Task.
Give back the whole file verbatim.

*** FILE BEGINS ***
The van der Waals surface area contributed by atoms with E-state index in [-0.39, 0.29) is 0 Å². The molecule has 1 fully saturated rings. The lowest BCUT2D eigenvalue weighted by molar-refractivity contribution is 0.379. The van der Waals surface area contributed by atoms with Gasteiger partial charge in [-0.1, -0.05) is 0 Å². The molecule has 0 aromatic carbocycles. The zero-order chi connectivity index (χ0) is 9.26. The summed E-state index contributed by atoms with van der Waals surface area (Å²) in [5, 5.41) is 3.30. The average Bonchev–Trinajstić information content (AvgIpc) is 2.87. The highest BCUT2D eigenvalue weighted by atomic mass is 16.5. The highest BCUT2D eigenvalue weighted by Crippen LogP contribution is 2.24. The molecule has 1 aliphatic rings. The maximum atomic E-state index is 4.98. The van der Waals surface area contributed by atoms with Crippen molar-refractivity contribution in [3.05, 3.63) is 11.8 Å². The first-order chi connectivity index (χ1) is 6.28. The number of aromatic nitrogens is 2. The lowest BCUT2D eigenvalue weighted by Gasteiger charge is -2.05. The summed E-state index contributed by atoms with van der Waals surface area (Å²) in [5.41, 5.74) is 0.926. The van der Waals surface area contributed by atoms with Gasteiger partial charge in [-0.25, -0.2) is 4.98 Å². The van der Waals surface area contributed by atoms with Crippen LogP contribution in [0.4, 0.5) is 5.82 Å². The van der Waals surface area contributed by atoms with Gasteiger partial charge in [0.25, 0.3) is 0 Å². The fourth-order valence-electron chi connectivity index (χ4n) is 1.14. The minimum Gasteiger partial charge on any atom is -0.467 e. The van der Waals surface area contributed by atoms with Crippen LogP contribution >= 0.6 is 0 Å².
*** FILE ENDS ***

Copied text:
The van der Waals surface area contributed by atoms with E-state index in [-0.39, 0.29) is 0 Å². The molecule has 1 fully saturated rings. The lowest BCUT2D eigenvalue weighted by molar-refractivity contribution is 0.379. The van der Waals surface area contributed by atoms with Gasteiger partial charge in [-0.1, -0.05) is 0 Å². The molecule has 0 aromatic carbocycles. The zero-order chi connectivity index (χ0) is 9.26. The summed E-state index contributed by atoms with van der Waals surface area (Å²) in [5, 5.41) is 3.30. The average Bonchev–Trinajstić information content (AvgIpc) is 2.87. The highest BCUT2D eigenvalue weighted by atomic mass is 16.5. The highest BCUT2D eigenvalue weighted by Crippen LogP contribution is 2.24. The molecule has 1 aliphatic rings. The maximum atomic E-state index is 4.98. The van der Waals surface area contributed by atoms with Crippen molar-refractivity contribution in [3.05, 3.63) is 11.8 Å². The first-order chi connectivity index (χ1) is 6.28. The number of aromatic nitrogens is 2. The lowest BCUT2D eigenvalue weighted by Gasteiger charge is -2.05. The summed E-state index contributed by atoms with van der Waals surface area (Å²) in [5.41, 5.74) is 0.926. The van der Waals surface area contributed by atoms with Gasteiger partial charge in [-0.25, -0.2) is 4.98 Å². The van der Waals surface area contributed by atoms with Crippen LogP contribution in [0.4, 0.5) is 5.82 Å². The van der Waals surface area contributed by atoms with Gasteiger partial charge in [0.25, 0.3) is 0 Å². The fourth-order valence-electron chi connectivity index (χ4n) is 1.14. The minimum Gasteiger partial charge on any atom is -0.467 e. The van der Waals surface area contributed by atoms with Crippen LogP contribution >= 0.6 is 0 Å².